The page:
Canada has reached a census milestone: for the first time in history, seniors outnumber the nation’s children. Even more startling: within three years, this will be true worldwide. It’s already old news in Japan, where people 65+ plus comprise a fourth of the population and are on track to reach 40 percent, due to the longest global life expectancy, and birth dearth.
But far from bemoaning the silver tsunami, Japan is innovating in response, from comprehensive long-term care insurance to robotics. As this recent Reverse Focus video explains, combining LTC insurance with a HELOC can make a great deal of sense. Caregiving will become a real, possibly urgent need if we live long enough, and we will need the money to pay for it.
However, given the shortage of human caregivers where they are most needed, technology can help bridge the gap in myriad creative ways. From animatronic pets to compassionate robots, startups are stepping up to support the rising tide of older adults — especially those who are lonely.
Developed in Belgium and now available stateside, Cubigo is a cloud-based, interactive platform that helps elders living at home remain independent and socially connected.
Cubigo connects seniors, caregivers, family and businesses in an easy-to-use, modular interface that allows each user to choose among a broad set of functions. A senior can make video calls, order meals or transportation, track and share medical data, create medication reminders, and much more — all in one place. All someone needs is a digital device (laptop, tablet, smartphone) and an Internet connection. It’s a simple, secure, self-directed way for an elder who needs minimal assistance to manage at home without a caregiver.
Driven to Serve Seniors
Once a senior has Cubigo, they’ll need a transportation service to order — and there is one “made to order” for older adults: GoGoGrandparent. GoGoGrandparent monitors and customizes on-demand transportation such as Uber for older audiences and their families.
In addition to custom pick ups and automatic scheduling for recurring rides (e.g., medical appointments), GoGoGrandparent provides by-the-minute text updates to designated family members so they know precisely where Mom or Grandma is en route. Service is available throughout the US and Canada — a potential client can check location availability by plugging their zip code into the site’s search page — and GoGo adds a $.19/minute concierge fee to the Uber fare.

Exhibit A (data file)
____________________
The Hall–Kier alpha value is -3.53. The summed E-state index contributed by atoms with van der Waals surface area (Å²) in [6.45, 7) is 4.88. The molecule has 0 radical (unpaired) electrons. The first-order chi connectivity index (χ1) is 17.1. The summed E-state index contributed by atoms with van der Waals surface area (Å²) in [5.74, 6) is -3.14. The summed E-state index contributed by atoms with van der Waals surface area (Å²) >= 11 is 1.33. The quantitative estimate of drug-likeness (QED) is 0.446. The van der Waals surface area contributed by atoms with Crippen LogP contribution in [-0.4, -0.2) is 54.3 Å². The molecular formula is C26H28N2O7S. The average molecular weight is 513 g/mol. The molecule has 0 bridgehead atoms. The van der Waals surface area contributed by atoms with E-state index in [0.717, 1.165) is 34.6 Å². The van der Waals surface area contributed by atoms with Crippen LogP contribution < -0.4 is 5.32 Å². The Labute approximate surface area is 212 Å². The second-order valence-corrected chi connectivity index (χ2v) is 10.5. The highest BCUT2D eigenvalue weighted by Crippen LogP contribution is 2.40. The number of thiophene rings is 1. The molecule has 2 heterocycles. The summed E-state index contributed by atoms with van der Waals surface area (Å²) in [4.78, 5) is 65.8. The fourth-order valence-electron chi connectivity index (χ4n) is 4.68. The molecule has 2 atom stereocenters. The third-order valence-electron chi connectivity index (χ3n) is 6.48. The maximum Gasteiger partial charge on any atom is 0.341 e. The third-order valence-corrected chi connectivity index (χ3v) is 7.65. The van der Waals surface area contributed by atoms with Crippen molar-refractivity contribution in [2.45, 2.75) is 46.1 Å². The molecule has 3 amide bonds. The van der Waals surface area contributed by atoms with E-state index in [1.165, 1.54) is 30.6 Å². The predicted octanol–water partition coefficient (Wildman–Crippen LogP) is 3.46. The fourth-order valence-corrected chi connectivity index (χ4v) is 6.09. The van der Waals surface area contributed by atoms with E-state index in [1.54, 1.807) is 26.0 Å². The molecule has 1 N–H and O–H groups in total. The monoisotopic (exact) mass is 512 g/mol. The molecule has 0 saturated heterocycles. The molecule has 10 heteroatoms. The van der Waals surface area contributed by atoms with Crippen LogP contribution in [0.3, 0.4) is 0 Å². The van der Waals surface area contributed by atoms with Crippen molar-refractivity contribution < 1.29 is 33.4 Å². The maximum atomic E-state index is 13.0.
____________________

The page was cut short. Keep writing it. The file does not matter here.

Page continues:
Bot Can They Play Bridge?
Robots already play a valued role in our lives for automated housekeeping tasks. But they’re light-years away from demonstrating sentience, like Commander Data on Star Trek: The Next Generation — right?
Perhaps not. The legions of aging adults also means a steep rise in dementia, and a care robot can be an unobtrusive companion that also reminds a senior to drink enough water, take medication on time, and eat three meals a day. In the UK, the Chiron Project is developing a set of “modular robotic systems” designed for home care with dignity — not quite a Data-like android, but still a bot that “gets it”.
And while Data often despaired of his ability to master human emotion, the ElliQ is being designed to do just that: provide emotional support to seniors who want to age in place. After choosing to apply for a reverse mortgage, this desktop bot could be the most valuable later life decision an elder makes. The active aging companion keeps elders actively engaged. And yes, ElliQ can play bridge!
The Perfect Pet: No Feeding, No Clean-up
Several years ago we featured virtual “pet companion” GeriJoy, a remote caregiving service that provides seniors who have mild dementia with an adorable animal avatar who will engage with the elder on demand, via tablet or laptop.
The caregivers providing companionship and oversight via GeriJoy are highly trained, compassionate, and available to monitor an older loved one 24/7. Unlike actual pets, they speak English, and can alert the emergency contact person in the event of a change in behavior or a fall.
But sometimes, only the real deal will do. Joy For All Companion Pets has this handled, with animatronic pets that deliver tactile and auditory stimulation to seniors with dementia.
Joy For All dispenses with leash and litter box; their pets simply dispense love. These animatronic animals provide comfort, a calming influence, and happiness, often evoking memories of beloved living pets from the past. They’re amazingly lifelike, especially the cat, which purrs and meows just like an actual feline — but won’t jump off a senior’s lap (and probably doesn’t shed, either).
What are your thoughts? Please leave your input in the Comments section below, and share this post on social media using the Twitter, Facebook and LinkedIn icons at the top of this page. Thank you!